Earlier this year, I talked to Marco (Carducci) and Sam (Adekugbe) about their thoughts on the team and their experience in the Cascadia rivalry. Also, I did an email survey with representatives from each city and released them on the eve of the derby match. Here we are, 48hrs out from the ultimate regular season showdown. Caps/Timbers on MLS Decision Day. We all know that any Cascadia derby match is gonna be intense, but this will re-define intense
Portland has everything to play for. They are currently on the wrong side of the playoff line, from their point of view. However, it is not entirely under their control. They must also get some help in the form of either (or both) Seattle and Sporting KC losses.
With that in mind, I went out to Caps training to speak with BMO Player of the Year Jordan Harvey and Andrew Jacobson.
I first spoke with AJ about his desire to be on the west coast and transition in joining the Caps. He declined to comment on the process that led to the trade, and moved onto emphasizins the young core and how much fun it's been working with them. I then brought up the joint training sessions that have happened over the course of the season. He described them as "fantastic and gives a hunger to the younger guys, the USL guys. The level is not far off"
I then asked Andrew about his experience in previous derbies he's been in with Cascadia. "It doesn't compare....you can sense the rivalry when you step on the field." I ended our discussion asking his for his take on playing in Portland. "It's what we play for. Those are the games you play for. It's a lot of fun, those are the things you train for"
I started off my discussion with Jordan discussing his time with in Vancouver, and how the city has changed since his arrival. He talked about brand awareness, improvement in the quality of play and having a downtown stadium as major factors in that. In concert with that question, I asked him to talk about Cascadia within that same time period. He said that it is MLS's best rivalry because of how long it's been around. He talked very complimentary about all 3 cities, and their respective fanbases as having a major impact. The relative distance between the cities allows fans to travel, even for poorly scheduled (tv purposes) games. I brought the conversation around to his own position and how it was believed that his job may have been in jeopardy with Sam (Adekugbe), now it's Marcel (deJong) and Brett (Levis). He said that he was once in that position, trying to break through, so he knows how they feel. He also said that it requires a lot more preparation to fend off this challenges. He feels competition for rosters spots is a good thing, not only for him, but for everyone. It pushes up the level of play. I concluded our discussion with a question about how he reacts to seeing Caps supporters outside of Cascadia. "Very surprising for me....It's amazing and those groups that are there, we always try to recognize. I hope we do a good enough job. It does give us a lift" is how he described the travelling support speficially mentioning Toronto, Montreal and New York.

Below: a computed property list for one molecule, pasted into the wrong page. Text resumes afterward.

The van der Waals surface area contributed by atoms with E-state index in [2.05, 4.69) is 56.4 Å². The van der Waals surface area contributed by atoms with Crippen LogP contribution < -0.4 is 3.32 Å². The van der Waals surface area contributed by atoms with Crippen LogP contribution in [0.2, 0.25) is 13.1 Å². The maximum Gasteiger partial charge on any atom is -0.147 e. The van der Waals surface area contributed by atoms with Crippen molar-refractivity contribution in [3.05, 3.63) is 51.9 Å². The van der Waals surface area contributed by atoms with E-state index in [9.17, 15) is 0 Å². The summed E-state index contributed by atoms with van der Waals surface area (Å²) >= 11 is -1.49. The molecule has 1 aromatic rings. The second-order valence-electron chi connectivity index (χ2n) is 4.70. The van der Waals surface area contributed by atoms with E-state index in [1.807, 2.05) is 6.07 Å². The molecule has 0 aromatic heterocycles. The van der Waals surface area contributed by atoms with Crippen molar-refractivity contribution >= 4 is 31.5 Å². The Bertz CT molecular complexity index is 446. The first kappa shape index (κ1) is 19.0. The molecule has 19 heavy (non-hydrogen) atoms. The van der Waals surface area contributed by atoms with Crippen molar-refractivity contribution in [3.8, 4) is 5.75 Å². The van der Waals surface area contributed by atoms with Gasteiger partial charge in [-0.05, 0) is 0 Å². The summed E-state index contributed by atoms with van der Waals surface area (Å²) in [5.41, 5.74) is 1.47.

I found both discussions to be interesting for very different reasons. AJ has the veteran experience from different parts of the league and Jordan is one of the longest tenured Caps, but there was one common thing. Cascadia is wonderful. If nothing else, it re-inforced that, despite the platitudes they speak while in front of the camera, they actually care as much as some of us do.